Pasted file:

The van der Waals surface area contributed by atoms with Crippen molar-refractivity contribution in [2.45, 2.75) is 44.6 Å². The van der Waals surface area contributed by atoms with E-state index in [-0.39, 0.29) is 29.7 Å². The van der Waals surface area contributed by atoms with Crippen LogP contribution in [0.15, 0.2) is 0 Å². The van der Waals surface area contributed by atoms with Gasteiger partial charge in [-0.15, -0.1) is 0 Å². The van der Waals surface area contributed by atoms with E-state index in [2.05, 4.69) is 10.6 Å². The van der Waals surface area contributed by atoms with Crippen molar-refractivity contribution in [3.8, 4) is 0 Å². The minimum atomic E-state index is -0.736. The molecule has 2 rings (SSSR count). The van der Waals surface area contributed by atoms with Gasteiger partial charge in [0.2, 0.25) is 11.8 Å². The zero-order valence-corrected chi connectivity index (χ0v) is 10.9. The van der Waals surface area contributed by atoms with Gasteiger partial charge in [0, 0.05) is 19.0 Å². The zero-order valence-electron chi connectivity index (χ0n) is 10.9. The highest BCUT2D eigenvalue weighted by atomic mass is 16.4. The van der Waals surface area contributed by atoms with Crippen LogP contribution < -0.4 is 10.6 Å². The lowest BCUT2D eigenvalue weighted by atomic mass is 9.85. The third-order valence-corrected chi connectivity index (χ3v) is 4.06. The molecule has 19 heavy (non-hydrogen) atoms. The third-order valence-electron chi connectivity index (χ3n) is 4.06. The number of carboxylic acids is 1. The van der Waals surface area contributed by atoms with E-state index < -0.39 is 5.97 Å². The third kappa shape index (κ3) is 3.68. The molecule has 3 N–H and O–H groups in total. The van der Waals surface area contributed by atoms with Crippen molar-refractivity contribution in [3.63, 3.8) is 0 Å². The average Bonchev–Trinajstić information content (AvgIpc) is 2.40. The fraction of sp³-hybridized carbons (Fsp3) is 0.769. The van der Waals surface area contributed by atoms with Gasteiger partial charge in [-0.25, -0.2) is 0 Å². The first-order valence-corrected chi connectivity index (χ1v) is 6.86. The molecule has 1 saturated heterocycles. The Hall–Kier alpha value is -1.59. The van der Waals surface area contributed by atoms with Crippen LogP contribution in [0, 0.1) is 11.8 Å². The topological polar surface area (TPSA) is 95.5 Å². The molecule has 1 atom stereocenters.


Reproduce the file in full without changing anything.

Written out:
The van der Waals surface area contributed by atoms with Crippen molar-refractivity contribution in [2.45, 2.75) is 44.6 Å². The van der Waals surface area contributed by atoms with E-state index in [-0.39, 0.29) is 29.7 Å². The van der Waals surface area contributed by atoms with Crippen LogP contribution in [0.15, 0.2) is 0 Å². The van der Waals surface area contributed by atoms with Gasteiger partial charge in [-0.15, -0.1) is 0 Å². The van der Waals surface area contributed by atoms with E-state index in [2.05, 4.69) is 10.6 Å². The van der Waals surface area contributed by atoms with Crippen molar-refractivity contribution in [3.8, 4) is 0 Å². The minimum atomic E-state index is -0.736. The molecule has 2 rings (SSSR count). The van der Waals surface area contributed by atoms with Gasteiger partial charge in [0.2, 0.25) is 11.8 Å². The zero-order valence-corrected chi connectivity index (χ0v) is 10.9. The van der Waals surface area contributed by atoms with Gasteiger partial charge in [0, 0.05) is 19.0 Å². The zero-order valence-electron chi connectivity index (χ0n) is 10.9. The highest BCUT2D eigenvalue weighted by atomic mass is 16.4. The van der Waals surface area contributed by atoms with Crippen LogP contribution < -0.4 is 10.6 Å². The lowest BCUT2D eigenvalue weighted by atomic mass is 9.85. The third-order valence-corrected chi connectivity index (χ3v) is 4.06. The molecule has 19 heavy (non-hydrogen) atoms. The third-order valence-electron chi connectivity index (χ3n) is 4.06. The number of carboxylic acids is 1. The van der Waals surface area contributed by atoms with E-state index < -0.39 is 5.97 Å². The third kappa shape index (κ3) is 3.68. The molecule has 3 N–H and O–H groups in total. The van der Waals surface area contributed by atoms with Crippen molar-refractivity contribution in [3.63, 3.8) is 0 Å². The average Bonchev–Trinajstić information content (AvgIpc) is 2.40. The fraction of sp³-hybridized carbons (Fsp3) is 0.769. The van der Waals surface area contributed by atoms with Gasteiger partial charge in [-0.25, -0.2) is 0 Å². The first-order valence-corrected chi connectivity index (χ1v) is 6.86. The molecule has 1 saturated heterocycles. The Hall–Kier alpha value is -1.59. The van der Waals surface area contributed by atoms with Crippen LogP contribution in [0, 0.1) is 11.8 Å². The topological polar surface area (TPSA) is 95.5 Å². The molecule has 1 atom stereocenters.